Round up for October, who has been covering online inclusivity?
Oct 19 2021
More articles focusing on digital inclusion have been in the media over the last month. We’ve seen a lot about technologies being rolled out by organizations to improve inclusion as well as the ongoing topic of overlays.
We’ve again compiled some of the most interesting articles covering inclusion from the last month, including new services launched by McDonalds, a concerning lack of inclusion for New York residents wanting to use the NY-Alert website, and more on the legal areas of the ADA.
Federal CIO: Diversity, Accessibility Are Key to Improving Customer Experience
This article highlights the current focus of federal government on encouraging diversity, equity, and inclusion within the organization as an employer, but also highlights how the focus extends to citizens experience when interacting with the organisation.
McDonald’s Starts Making Self-Service Easier for Blind Diners
McDonald’s is improving the accessibility of their instore facilities for people living with visual disabilities. The in-store touch-screen kiosks are getting new keypads and headphone jacks to enable customers to use screen-reader technology and tactile arrow buttons to place their orders.
We need to ditch overlay tools in creating truly accessible websites
The topic of overlays has continued to make headlines. In this piece, the use of overlays in the Paralympics 2020 #wethe15 campaign is discussed, as well as the legal risk their use poses and how accessibility should be integral from the beginning of a project.
Impact of COVID-19 on Accessibility and the Legal Landscape
In this video, produced for the 2021 Digital Accessibility Legal Summit, Jack McElaney, VP Sales and Marketing at Microassist, discusses the impact that the pandemic has had on accessibility. Jack talks about the how the shift to remote working, the new administration and the need for digital services have all made an impact on digital inclusion.
Why E-Commerce Companies Need to Prioritize Web Accessibility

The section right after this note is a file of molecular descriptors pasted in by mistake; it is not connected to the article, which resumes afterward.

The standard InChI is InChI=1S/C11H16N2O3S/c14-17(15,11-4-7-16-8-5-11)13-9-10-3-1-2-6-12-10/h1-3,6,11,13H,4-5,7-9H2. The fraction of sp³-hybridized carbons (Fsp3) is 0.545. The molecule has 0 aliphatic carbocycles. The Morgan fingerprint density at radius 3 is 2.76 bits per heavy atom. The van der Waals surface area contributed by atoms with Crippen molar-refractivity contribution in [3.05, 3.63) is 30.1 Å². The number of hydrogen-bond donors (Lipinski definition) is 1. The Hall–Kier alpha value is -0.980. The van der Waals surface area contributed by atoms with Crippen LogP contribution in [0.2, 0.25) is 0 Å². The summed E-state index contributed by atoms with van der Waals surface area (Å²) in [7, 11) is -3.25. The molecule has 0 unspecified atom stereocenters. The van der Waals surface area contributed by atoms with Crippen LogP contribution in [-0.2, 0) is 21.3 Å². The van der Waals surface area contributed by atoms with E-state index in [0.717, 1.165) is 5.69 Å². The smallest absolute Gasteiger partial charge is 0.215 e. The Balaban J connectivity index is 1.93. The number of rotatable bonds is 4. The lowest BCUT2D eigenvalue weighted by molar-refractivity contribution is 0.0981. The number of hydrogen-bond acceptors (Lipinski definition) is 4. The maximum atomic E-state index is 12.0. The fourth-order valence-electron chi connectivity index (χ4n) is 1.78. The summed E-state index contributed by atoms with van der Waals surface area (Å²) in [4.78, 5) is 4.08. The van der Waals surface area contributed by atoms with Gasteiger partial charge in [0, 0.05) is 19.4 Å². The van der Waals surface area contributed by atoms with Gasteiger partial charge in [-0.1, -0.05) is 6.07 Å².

Purchasing goods online is now a daily activity that is easy and convenient for many, however, this isn’t the case for everyone. This article addresses the issues people living with disabilities are facing when shopping online and why all organizations with an online presence need to be aware of their moral and legal requirements when it comes to digital inclusion.
YouTube announces new audio features aimed at making videos more accessible
In this recent update from YouTube, creators will have the ability to enable live auto-captions for any livestreams in English. Auto-translation for captions in supported languages on Android and iOS is also to be rolled out and there is more news on the previously announced “Subtitle Editor”.
Individuals who use screen readers to access visual information could not independently use the NY-Alert website to register for urgent alerts or to choose how to receive alerts, putting them at risk during an emergency
This concerning situation which has excluded people living with visual disabilities from accessing life-saving information seems to be getting a resolution. Critical information on the NY-Alert website will be brought into compliance with accessibility standards within six months. This will enable access to information about emergencies such as pending storms and hazards within the New York state mass notification system for people living with visual disabilities. Time will tell about how inclusive this content will be.
Reframing Digital Accessibility As An All-Out Business Win, Not A Compliance Burden
This article emphasizes how there is still a long way to go to make digital accessibility a fore-front for all business leaders, and highlights what organizations need to do to be creating inclusive services. Activities needs to include routinely auditing and testing websites as well as convincing stakeholders that there is a cost benefit to producing inclusive products.
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